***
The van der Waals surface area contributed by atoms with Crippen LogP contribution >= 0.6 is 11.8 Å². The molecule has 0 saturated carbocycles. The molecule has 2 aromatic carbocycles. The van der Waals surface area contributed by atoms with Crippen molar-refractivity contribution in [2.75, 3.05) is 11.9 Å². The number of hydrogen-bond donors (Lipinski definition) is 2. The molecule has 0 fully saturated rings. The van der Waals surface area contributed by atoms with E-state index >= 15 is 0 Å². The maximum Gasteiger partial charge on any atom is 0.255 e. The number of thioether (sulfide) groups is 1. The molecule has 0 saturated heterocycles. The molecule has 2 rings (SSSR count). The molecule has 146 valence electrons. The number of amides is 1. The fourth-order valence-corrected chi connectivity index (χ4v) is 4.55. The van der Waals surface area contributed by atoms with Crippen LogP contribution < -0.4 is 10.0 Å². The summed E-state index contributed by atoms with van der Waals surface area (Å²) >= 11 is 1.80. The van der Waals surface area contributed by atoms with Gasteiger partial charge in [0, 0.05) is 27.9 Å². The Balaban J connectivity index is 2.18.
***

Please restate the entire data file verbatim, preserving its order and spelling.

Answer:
The van der Waals surface area contributed by atoms with Crippen LogP contribution >= 0.6 is 11.8 Å². The molecule has 0 saturated carbocycles. The molecule has 2 aromatic carbocycles. The van der Waals surface area contributed by atoms with Crippen molar-refractivity contribution in [2.75, 3.05) is 11.9 Å². The number of hydrogen-bond donors (Lipinski definition) is 2. The molecule has 0 fully saturated rings. The van der Waals surface area contributed by atoms with E-state index >= 15 is 0 Å². The maximum Gasteiger partial charge on any atom is 0.255 e. The number of thioether (sulfide) groups is 1. The molecule has 0 saturated heterocycles. The molecule has 2 rings (SSSR count). The molecule has 146 valence electrons. The number of amides is 1. The fourth-order valence-corrected chi connectivity index (χ4v) is 4.55. The van der Waals surface area contributed by atoms with Crippen LogP contribution < -0.4 is 10.0 Å². The summed E-state index contributed by atoms with van der Waals surface area (Å²) >= 11 is 1.80. The van der Waals surface area contributed by atoms with Gasteiger partial charge in [0, 0.05) is 27.9 Å². The Balaban J connectivity index is 2.18.